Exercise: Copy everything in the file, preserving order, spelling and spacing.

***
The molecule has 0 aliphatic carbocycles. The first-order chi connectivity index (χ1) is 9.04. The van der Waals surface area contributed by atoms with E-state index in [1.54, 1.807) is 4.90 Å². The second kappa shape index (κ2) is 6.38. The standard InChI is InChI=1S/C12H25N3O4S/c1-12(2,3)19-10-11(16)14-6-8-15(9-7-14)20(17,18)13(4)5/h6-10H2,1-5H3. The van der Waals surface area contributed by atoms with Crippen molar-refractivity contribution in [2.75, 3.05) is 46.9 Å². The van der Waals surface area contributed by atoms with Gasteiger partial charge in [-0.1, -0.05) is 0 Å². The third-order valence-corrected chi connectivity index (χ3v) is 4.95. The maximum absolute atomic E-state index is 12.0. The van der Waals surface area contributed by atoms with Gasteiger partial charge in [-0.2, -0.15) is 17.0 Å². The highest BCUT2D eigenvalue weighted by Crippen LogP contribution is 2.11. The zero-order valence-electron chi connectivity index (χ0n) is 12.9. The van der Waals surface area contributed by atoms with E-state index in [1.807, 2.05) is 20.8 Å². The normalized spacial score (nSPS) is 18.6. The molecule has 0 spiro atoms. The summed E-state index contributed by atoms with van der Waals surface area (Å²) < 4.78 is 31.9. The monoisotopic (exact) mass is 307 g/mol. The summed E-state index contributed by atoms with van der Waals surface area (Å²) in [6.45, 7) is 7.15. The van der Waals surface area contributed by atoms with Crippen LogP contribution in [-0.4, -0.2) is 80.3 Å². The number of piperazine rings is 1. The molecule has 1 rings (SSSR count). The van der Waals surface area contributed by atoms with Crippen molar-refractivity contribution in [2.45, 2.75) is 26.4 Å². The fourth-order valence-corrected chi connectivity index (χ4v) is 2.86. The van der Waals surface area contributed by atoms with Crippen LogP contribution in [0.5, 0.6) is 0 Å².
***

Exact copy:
The molecule has 0 aliphatic carbocycles. The first-order chi connectivity index (χ1) is 9.04. The van der Waals surface area contributed by atoms with E-state index in [1.54, 1.807) is 4.90 Å². The second kappa shape index (κ2) is 6.38. The standard InChI is InChI=1S/C12H25N3O4S/c1-12(2,3)19-10-11(16)14-6-8-15(9-7-14)20(17,18)13(4)5/h6-10H2,1-5H3. The van der Waals surface area contributed by atoms with Crippen molar-refractivity contribution in [2.75, 3.05) is 46.9 Å². The van der Waals surface area contributed by atoms with Gasteiger partial charge in [-0.1, -0.05) is 0 Å². The third-order valence-corrected chi connectivity index (χ3v) is 4.95. The maximum absolute atomic E-state index is 12.0. The van der Waals surface area contributed by atoms with Gasteiger partial charge in [-0.2, -0.15) is 17.0 Å². The highest BCUT2D eigenvalue weighted by Crippen LogP contribution is 2.11. The zero-order valence-electron chi connectivity index (χ0n) is 12.9. The van der Waals surface area contributed by atoms with E-state index in [1.807, 2.05) is 20.8 Å². The normalized spacial score (nSPS) is 18.6. The molecule has 0 spiro atoms. The summed E-state index contributed by atoms with van der Waals surface area (Å²) < 4.78 is 31.9. The monoisotopic (exact) mass is 307 g/mol. The summed E-state index contributed by atoms with van der Waals surface area (Å²) in [6.45, 7) is 7.15. The van der Waals surface area contributed by atoms with Crippen LogP contribution in [-0.4, -0.2) is 80.3 Å². The number of piperazine rings is 1. The molecule has 1 rings (SSSR count). The van der Waals surface area contributed by atoms with Crippen molar-refractivity contribution in [2.45, 2.75) is 26.4 Å². The fourth-order valence-corrected chi connectivity index (χ4v) is 2.86. The van der Waals surface area contributed by atoms with Crippen LogP contribution in [0.5, 0.6) is 0 Å².